First ask yourself, do you want to keep the car for 10 years or will you get bored of it after 2 or 3.

Whether they realize it or not, most car buyers fall into one of two categories: let’s call them the new-new, and the lifer. One likes fresh tech, modern features, and loves that new car smell. The other likes familiarity, simplicity, and lives by the “if it ain’t broke” philosophy.

If you’re a new-new, chances are wandering eye syndrome will begin to set in for you around the 12 month mark. That car you were so excited about just a year ago starts to seem dull, especially when there are so many newer, shinier ones. And you’re not alone - most new car buyers feel this way. After all, the automotive industry is built around you having this very feeling; it’s what makes automakers some of the wealthiest corporations on the planet.

The lifer, on the other hand, does a better job of ignoring the urge. Some may not be affected by it at all. Hundreds of millions of dollars in annual marketing efforts will do little to stir you, and you’re either hyper-rational or just don’t see cars as a lifestyle product the way most others do. We can safely assume those in the latter category also doesn’t read Motor1 very often.

If you’re a lifer, or you know a lifer in search of car-buying advice, then you you should finance your next car.


Automakers now offer finance terms as long as 96 months (eight years) which make for very attractive monthly payments. The longer term loan means you’ll be paying much more for the same car than if you did a 48 month (four year) term.

To illustrate, here’s an example using the 2017 Hyundai Elantra GT in fully loaded Limited trim (figures calculated with Ontario taxes, delivery, and fees included):


48 months

60 months

84 months

96 months

OEM interest rate





Monthly payment





Total interest paid over term






While at first glance it may seem like a great idea to go for the lowest monthly payment possible - $357.71 over 96 months in this scenario - you’d be paying $2,617.95 more for the same car someone else will pay just $645.15 more for in a 48 month finance term.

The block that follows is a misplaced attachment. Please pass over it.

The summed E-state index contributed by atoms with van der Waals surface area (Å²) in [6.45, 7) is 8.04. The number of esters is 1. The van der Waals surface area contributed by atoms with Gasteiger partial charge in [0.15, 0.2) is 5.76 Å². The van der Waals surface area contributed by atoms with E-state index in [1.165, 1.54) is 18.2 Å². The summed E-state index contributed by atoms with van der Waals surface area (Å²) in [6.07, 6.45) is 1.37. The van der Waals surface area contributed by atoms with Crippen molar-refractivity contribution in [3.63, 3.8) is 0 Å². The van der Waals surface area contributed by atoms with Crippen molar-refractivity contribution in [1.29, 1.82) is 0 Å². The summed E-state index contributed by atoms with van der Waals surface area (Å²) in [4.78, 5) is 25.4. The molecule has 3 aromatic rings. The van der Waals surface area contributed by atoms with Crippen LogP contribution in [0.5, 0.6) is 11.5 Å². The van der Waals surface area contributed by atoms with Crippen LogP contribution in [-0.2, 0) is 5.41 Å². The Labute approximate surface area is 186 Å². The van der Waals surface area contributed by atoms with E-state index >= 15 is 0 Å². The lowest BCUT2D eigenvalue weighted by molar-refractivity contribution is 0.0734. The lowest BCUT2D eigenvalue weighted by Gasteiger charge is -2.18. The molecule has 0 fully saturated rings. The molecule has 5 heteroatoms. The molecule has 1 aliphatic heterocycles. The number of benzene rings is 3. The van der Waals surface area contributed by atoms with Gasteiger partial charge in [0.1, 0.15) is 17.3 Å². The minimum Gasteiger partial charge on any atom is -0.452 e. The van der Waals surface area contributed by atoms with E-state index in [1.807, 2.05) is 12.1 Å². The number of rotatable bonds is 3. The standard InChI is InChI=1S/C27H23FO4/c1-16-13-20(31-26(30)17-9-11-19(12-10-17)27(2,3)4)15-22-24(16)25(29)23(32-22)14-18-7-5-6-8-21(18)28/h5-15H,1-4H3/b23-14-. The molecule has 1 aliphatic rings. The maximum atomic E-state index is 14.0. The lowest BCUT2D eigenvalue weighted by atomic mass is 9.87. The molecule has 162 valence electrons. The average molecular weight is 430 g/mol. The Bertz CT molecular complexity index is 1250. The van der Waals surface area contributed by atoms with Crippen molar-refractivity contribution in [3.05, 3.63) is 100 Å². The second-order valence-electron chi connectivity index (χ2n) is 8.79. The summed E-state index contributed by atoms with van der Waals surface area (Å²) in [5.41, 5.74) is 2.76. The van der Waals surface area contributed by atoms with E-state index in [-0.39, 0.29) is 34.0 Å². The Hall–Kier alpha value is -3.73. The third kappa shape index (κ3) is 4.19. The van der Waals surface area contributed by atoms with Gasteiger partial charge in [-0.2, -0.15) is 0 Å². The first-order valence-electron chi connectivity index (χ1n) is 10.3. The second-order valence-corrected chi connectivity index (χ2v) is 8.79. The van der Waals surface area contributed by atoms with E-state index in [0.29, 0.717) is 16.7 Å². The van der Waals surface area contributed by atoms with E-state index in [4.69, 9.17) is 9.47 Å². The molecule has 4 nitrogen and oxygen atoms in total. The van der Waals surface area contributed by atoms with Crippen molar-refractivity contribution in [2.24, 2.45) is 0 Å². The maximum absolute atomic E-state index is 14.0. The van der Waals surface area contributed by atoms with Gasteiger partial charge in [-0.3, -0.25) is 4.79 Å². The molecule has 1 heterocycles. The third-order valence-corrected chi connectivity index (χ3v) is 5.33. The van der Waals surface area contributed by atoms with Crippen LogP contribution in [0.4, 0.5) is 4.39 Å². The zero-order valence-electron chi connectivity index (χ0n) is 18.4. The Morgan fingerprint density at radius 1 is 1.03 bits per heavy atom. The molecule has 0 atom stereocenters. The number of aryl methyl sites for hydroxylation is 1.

Financing a car means borrowing money. And while interest rates offered through manufacturer financing can be far more attractive than borrowing from a bank or credit union, the sensible financial decision should always be: pay as little interest as possible.

The new car, once paid off, will only require your dollars to service and maintain. If you picked a good one, those maintenance costs will be low and repairs few and far between. Owning a car over the long term means a commitment to proper servicing and maintenance. If these are not a priority in your world, you probably shouldn’t sign up to be a lifer.


If you like a new car every 3-4 years, or think regular maintenance is just a suggestion, then leasing is likely your best option.

First, you need to be honest with yourself.

New vehicles are a depreciating asset, perhaps better termed as a liability. So decide exactly what you want, and pay to use the vehicle and be liable for nothing more.

Lease terms make the most sense if kept between 36 to 48 months.

Try to keep the lease term within the manufacturer's comprehensive warranty period for that vehicle. That way you won’t be responsible for any potential repair issues. New cars are also built to go at least three to four years without needing major component replacements.

Typically, within a 36 month lease term, you will not be responsible for replacing any major wear and tear items. Factory original tires on a new car tend to last at least four seasons (especially if used in conjunction with winter tires), while brakes will last at least three years (depending on how they’re used), leaving you responsible for things like cabin air filters and engine oil changes, which are minor service items.

It’s important to know and be honest about how many kilometres you’ll drive your car each year. For example, don’t pick a low-mileage lease to save a few dollars on your monthly payments if you commute a great distance to work every day or take regular road trips. It’s better to overestimate your vehicle usage than have to pay per kilometre for every kilometre you go over at the end of your term. Do your math before you start looking at lease rates, this way you’ll be less tempted to cheat. Most North American drivers average 20,000-24,000 km per year.

Commit to your lease term. Whether you pick a 24, 36, or 48 month lease term, stick with it and walk away from the car after. Leasing your vehicle and then buying it out at the end is a sure-fire way to waste your money. If you wanted to own the car beyond the four year mark, you’re not a new-new. You should have financed.

Most of you already know this, but breaking a lease mid-way through your term is costly and is best avoided. Again, be honest with yourself in the beginning and know what you’re getting into before you sign on the dotted line.

I maintain that most people, whether or not they realize it, are new-news, so lease your car. Pay only for what you use and move on to the next one when you’re done.


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